ALL profits from the evening will go to elephant conservation in Africa.
If you are unable attend the event, you may order the book directly here .
Last week’s opening of the Earth Is My Witness exhibit at the Stadtmuseum Schleswig was a rousing success. The visit was unfortunately short because of my workshop schedule, but I was able to get a lot in. Along with the opening of the exhibit, I met with sponsors, had a meet and greet with National Geographic readers, presented a lecture, and signed the Golden Book of the City. What an honor it was and this old heart was truly warmed by the amazing reception.
Photos © Stadtmuseum Schleswig / Tim Riediger Nordpool
Last month I held my first Instagram contest tied in with my Photography As Art seminars. Drawing from a range of topics I cover in these seminars, I chose color as the focus of this first contest, and the amount of fantastic entries was overwhelming.
In the end, we had to choose a winner, and although it took some time and help from my staff to narrow down these entries, we all came to a consensus on an image we were drawn too.
This capture by Gretchen Shepherd (instagram: @imagesbygretchen) stood out to us as a great use of color, combining off-camera colored glass work muted and reflected in the pond contrasted with the more vivid and brightly colored koi themselves.
Congratulations Gretchen, and thank you to everyone who participated!
Gretchen has prints available of this image on her online store; click here to be taken to it!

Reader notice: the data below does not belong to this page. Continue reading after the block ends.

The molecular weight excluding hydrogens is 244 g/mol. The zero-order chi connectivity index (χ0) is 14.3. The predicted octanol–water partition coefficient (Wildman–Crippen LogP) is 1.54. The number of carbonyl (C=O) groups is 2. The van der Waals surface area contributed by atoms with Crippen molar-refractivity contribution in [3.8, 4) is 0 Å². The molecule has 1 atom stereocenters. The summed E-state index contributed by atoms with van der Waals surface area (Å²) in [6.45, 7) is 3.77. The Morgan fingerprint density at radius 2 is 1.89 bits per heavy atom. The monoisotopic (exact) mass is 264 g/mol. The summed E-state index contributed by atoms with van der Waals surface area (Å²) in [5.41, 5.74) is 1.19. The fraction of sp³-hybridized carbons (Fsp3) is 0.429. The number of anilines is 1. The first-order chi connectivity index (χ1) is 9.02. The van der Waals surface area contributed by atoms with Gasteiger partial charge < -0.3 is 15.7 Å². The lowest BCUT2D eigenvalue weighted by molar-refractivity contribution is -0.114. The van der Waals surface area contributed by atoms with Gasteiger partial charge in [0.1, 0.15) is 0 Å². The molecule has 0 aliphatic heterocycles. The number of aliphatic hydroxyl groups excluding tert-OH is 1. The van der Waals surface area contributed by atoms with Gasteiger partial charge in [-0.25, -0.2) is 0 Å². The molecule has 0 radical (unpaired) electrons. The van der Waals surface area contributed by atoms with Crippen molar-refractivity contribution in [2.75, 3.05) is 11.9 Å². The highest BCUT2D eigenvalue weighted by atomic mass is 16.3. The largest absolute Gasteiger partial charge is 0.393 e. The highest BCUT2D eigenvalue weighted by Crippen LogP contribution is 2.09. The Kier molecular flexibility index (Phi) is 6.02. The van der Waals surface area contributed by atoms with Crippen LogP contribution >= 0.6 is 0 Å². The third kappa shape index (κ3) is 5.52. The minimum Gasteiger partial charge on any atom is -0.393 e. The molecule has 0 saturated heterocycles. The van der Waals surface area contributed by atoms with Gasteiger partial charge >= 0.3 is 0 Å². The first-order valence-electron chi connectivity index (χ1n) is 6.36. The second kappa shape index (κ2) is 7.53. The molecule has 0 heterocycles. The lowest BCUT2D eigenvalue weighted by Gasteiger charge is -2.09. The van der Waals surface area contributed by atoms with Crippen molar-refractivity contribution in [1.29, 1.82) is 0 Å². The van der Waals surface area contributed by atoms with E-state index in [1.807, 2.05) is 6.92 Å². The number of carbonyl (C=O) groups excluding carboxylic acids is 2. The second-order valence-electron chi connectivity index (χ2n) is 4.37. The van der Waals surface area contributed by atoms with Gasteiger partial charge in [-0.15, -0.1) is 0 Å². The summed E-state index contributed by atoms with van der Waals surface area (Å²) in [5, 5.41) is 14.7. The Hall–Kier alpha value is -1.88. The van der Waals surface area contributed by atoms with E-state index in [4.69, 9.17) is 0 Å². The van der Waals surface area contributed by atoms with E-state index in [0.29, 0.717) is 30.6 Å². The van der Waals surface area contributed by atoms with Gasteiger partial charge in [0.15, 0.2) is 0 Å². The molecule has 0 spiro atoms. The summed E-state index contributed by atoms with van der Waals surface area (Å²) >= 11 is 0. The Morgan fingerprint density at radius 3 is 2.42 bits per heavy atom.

Next week I will begin another contest in anticipation of the Photography As Art seminar happening in Boston on July 17th, and I look forward to seeing more of your entries. Follow me on Instagram to participate!
After another successful Photography as Art seminar in Houston, I spent a few relaxing days photographing with my longtime friend Sean Fitzgerald. I was able to add a few new species to my bird list, including green jays and painted buntings.
Any colorful birds in Boston? That’s my next stop in July for Photography as Art!
1) Check the Olympic National Park off your bucket list. Do you have a National Parks passport? Maybe it’s time to get one and start visiting the sites of “America’s Best Idea.” The park system is marking its 100th anniversary this year.
2) Check a workshop with Art Wolfe off your bucket list. A UNESCO world heritage site combined with a world renowned photographer, who also happens to be a great teacher and inspiration? Check!
3) The trees. The temperate rainforest has a living standing biomass which may be the highest anywhere in the world. And it is stunningly gorgeous.
4) The coast. The rocky headlands, beaches, tidepools nurturing a living rainbow of colors and textures, offshore sea stacks of the park’s 73-mile wilderness coastline is a rare treasure.
5) Assistants. I am accompanied by terrific assistants to assure that your photographic experience is as rich as your surroundings. The Quinault retreat is manned by my workshop coordinator Libby as well as two experts in Leica cameras, who will have equipment on hand for you to use; Libby, Bill, Yuri, and Anthony will be working the Olympic Peninsula workshop.
6) Friendship. I don’t know how many friendships have formed as a result of these workshops in particular.
7) Vampires. They’re sexy.
8) Water. Water defines Olympic National Park. There’s a reason why the trees are massive and the moss lush; why the rivers are highways of life; why the glaciers are there to sculpt the massive peaks.
9) Wildlife. We may get lucky and see the huge Roosevelt elk that make the Olympics home.
10) Adventuresome learning. I work hard to make sure everyone comes away from these multiday workshops feeling better about and more enriched by their photography skills.